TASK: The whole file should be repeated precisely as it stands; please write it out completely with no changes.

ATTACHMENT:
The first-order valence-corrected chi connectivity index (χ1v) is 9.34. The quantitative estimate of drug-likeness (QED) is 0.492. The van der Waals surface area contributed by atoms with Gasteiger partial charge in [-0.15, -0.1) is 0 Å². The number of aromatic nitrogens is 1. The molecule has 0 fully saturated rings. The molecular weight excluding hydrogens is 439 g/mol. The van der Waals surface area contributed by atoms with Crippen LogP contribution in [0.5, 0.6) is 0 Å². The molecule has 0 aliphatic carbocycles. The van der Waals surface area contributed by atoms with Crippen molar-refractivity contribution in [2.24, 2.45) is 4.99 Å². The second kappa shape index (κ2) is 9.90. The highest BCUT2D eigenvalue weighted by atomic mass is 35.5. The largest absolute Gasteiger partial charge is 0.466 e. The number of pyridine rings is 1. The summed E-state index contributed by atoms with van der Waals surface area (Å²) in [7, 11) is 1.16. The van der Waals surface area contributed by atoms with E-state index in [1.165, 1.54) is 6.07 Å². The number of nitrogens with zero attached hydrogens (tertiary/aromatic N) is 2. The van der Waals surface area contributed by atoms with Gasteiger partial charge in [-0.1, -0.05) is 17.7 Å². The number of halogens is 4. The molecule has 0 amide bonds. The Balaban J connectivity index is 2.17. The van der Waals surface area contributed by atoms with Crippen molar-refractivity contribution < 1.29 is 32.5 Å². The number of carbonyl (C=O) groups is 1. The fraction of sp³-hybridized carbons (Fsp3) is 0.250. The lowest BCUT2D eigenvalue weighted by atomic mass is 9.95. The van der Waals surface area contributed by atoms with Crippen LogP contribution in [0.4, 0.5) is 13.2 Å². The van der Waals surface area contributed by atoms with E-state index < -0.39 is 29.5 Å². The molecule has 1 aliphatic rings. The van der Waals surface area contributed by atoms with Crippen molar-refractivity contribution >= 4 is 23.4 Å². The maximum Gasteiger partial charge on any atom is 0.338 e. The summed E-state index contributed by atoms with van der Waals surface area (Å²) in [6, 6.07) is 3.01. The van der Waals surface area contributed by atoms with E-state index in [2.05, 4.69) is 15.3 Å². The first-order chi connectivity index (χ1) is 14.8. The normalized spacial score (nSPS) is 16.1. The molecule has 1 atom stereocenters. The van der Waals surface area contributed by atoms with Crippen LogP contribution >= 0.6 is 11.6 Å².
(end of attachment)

The first-order valence-corrected chi connectivity index (χ1v) is 9.34. The quantitative estimate of drug-likeness (QED) is 0.492. The van der Waals surface area contributed by atoms with Gasteiger partial charge in [-0.15, -0.1) is 0 Å². The number of aromatic nitrogens is 1. The molecule has 0 fully saturated rings. The molecular weight excluding hydrogens is 439 g/mol. The van der Waals surface area contributed by atoms with Crippen LogP contribution in [0.5, 0.6) is 0 Å². The molecule has 0 aliphatic carbocycles. The van der Waals surface area contributed by atoms with Crippen molar-refractivity contribution in [2.24, 2.45) is 4.99 Å². The second kappa shape index (κ2) is 9.90. The highest BCUT2D eigenvalue weighted by atomic mass is 35.5. The largest absolute Gasteiger partial charge is 0.466 e. The number of pyridine rings is 1. The summed E-state index contributed by atoms with van der Waals surface area (Å²) in [7, 11) is 1.16. The van der Waals surface area contributed by atoms with E-state index in [1.165, 1.54) is 6.07 Å². The number of nitrogens with zero attached hydrogens (tertiary/aromatic N) is 2. The van der Waals surface area contributed by atoms with Gasteiger partial charge in [-0.1, -0.05) is 17.7 Å². The number of halogens is 4. The molecule has 0 amide bonds. The Balaban J connectivity index is 2.17. The van der Waals surface area contributed by atoms with Crippen molar-refractivity contribution < 1.29 is 32.5 Å². The number of carbonyl (C=O) groups is 1. The fraction of sp³-hybridized carbons (Fsp3) is 0.250. The lowest BCUT2D eigenvalue weighted by atomic mass is 9.95. The van der Waals surface area contributed by atoms with Crippen LogP contribution in [0.4, 0.5) is 13.2 Å². The van der Waals surface area contributed by atoms with E-state index < -0.39 is 29.5 Å². The molecule has 1 aliphatic rings. The van der Waals surface area contributed by atoms with Crippen molar-refractivity contribution >= 4 is 23.4 Å². The maximum Gasteiger partial charge on any atom is 0.338 e. The summed E-state index contributed by atoms with van der Waals surface area (Å²) in [6, 6.07) is 3.01. The van der Waals surface area contributed by atoms with E-state index in [2.05, 4.69) is 15.3 Å². The first-order chi connectivity index (χ1) is 14.8. The normalized spacial score (nSPS) is 16.1. The molecule has 1 atom stereocenters. The van der Waals surface area contributed by atoms with Crippen LogP contribution >= 0.6 is 11.6 Å².